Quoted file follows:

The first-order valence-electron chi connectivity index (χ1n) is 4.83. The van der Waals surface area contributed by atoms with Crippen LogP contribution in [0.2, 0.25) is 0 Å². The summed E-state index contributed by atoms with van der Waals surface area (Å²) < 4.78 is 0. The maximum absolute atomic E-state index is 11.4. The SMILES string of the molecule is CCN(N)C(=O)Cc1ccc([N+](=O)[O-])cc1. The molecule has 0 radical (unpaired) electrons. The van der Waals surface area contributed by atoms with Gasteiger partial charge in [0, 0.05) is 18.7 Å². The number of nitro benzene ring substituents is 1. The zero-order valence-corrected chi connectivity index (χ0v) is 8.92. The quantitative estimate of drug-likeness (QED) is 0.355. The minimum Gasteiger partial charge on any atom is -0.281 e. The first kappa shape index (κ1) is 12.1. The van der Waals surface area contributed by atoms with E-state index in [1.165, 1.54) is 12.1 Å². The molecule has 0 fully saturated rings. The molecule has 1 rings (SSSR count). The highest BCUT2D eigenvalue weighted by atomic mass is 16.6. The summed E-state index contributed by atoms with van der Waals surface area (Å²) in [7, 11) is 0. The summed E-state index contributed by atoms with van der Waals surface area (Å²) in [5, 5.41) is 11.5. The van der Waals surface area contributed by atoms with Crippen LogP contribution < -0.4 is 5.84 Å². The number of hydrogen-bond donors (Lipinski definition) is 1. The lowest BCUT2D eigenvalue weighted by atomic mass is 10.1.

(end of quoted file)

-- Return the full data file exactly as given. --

The first-order valence-electron chi connectivity index (χ1n) is 4.83. The van der Waals surface area contributed by atoms with Crippen LogP contribution in [0.2, 0.25) is 0 Å². The summed E-state index contributed by atoms with van der Waals surface area (Å²) < 4.78 is 0. The maximum absolute atomic E-state index is 11.4. The SMILES string of the molecule is CCN(N)C(=O)Cc1ccc([N+](=O)[O-])cc1. The molecule has 0 radical (unpaired) electrons. The van der Waals surface area contributed by atoms with Gasteiger partial charge in [0, 0.05) is 18.7 Å². The number of nitro benzene ring substituents is 1. The zero-order valence-corrected chi connectivity index (χ0v) is 8.92. The quantitative estimate of drug-likeness (QED) is 0.355. The minimum Gasteiger partial charge on any atom is -0.281 e. The first kappa shape index (κ1) is 12.1. The van der Waals surface area contributed by atoms with E-state index in [1.165, 1.54) is 12.1 Å². The molecule has 0 fully saturated rings. The molecule has 1 rings (SSSR count). The highest BCUT2D eigenvalue weighted by atomic mass is 16.6. The summed E-state index contributed by atoms with van der Waals surface area (Å²) in [7, 11) is 0. The summed E-state index contributed by atoms with van der Waals surface area (Å²) in [5, 5.41) is 11.5. The van der Waals surface area contributed by atoms with Crippen LogP contribution < -0.4 is 5.84 Å². The number of hydrogen-bond donors (Lipinski definition) is 1. The lowest BCUT2D eigenvalue weighted by atomic mass is 10.1.